Source : 26/06/2004 Northampton Chronicle and Echo
Stepping on to the stage of Northampton's former Cannon cinema, it's hard to believe you are standing on the same spot where John Lennon and Mick Jagger once performed.
All that's visible of the former 2,000-sear cinema in Abington Square is a sea of scaffolding as builders restore the 68-year-old venue so it can be used by the Jesus Army.
John Campbell, an elder with the Nether Heyford-based religious group, said: 'This building really has got a lot of history. People always talk about The Beatles playing here at the start of their careers but when you think The Stones have played here too, it's amazing.'
Looking around the cinema today the building has clearly suffered since pop stars turned their backs on it.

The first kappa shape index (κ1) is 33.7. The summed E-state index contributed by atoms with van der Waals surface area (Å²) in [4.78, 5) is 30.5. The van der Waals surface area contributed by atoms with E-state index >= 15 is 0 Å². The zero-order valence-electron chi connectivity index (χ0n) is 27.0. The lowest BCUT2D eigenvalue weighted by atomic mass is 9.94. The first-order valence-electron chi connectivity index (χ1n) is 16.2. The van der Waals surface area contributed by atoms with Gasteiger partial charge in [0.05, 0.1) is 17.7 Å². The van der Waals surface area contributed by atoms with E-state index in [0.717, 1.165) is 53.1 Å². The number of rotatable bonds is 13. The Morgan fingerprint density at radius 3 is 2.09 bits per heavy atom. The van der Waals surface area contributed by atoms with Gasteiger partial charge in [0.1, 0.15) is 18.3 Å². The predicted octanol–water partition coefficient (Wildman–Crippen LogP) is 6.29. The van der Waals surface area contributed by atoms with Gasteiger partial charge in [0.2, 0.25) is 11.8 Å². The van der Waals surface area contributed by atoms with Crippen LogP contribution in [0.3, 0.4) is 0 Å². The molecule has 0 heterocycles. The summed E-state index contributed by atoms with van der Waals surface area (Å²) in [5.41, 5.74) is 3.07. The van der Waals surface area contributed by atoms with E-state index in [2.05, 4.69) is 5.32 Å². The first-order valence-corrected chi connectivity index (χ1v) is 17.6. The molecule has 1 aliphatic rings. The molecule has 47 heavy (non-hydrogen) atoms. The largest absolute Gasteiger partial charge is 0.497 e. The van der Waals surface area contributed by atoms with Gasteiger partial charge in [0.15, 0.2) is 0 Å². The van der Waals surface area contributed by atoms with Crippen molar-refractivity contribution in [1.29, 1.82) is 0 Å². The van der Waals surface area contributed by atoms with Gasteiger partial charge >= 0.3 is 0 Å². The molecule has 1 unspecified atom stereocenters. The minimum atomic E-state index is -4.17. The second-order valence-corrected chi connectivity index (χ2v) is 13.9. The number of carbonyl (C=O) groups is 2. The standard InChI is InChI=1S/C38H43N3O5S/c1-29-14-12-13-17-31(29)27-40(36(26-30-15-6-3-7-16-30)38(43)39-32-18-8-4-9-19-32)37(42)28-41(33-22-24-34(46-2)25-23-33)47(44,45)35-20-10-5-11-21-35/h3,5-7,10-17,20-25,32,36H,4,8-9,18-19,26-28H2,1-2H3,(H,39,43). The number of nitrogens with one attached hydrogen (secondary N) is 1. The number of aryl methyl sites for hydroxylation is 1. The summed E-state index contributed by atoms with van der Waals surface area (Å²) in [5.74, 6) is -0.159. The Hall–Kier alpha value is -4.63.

The cinema stood empty after it closed in 1995 and was attacked by a range of pigeons, vandals and graffiti artists.
The old cinema screen had to be taken down after yobs vandalised it, but fortunately many of the old projection machines survived.
Other alterations inside the building include the creation of a cafe and an area to provide food and washing facilities for the homeless people who the Jesus Army helps.
Mr Campbell said: 'The building had really been allowed to deteriorate. But places, like the entrance, are looking really good now.'
The Jesus Centre is due to open on October 30 and Mr Campbell said he hoped the fact the building was now owned by a religious group would not deter people from visiting.
He added: 'I think there might be some people who are put off, but they have no reason to be. This is going to be very much an open building for people of all faiths.'
'We want to show we can open our hearts to all kinds of people and hopefully everyone will feel at home.'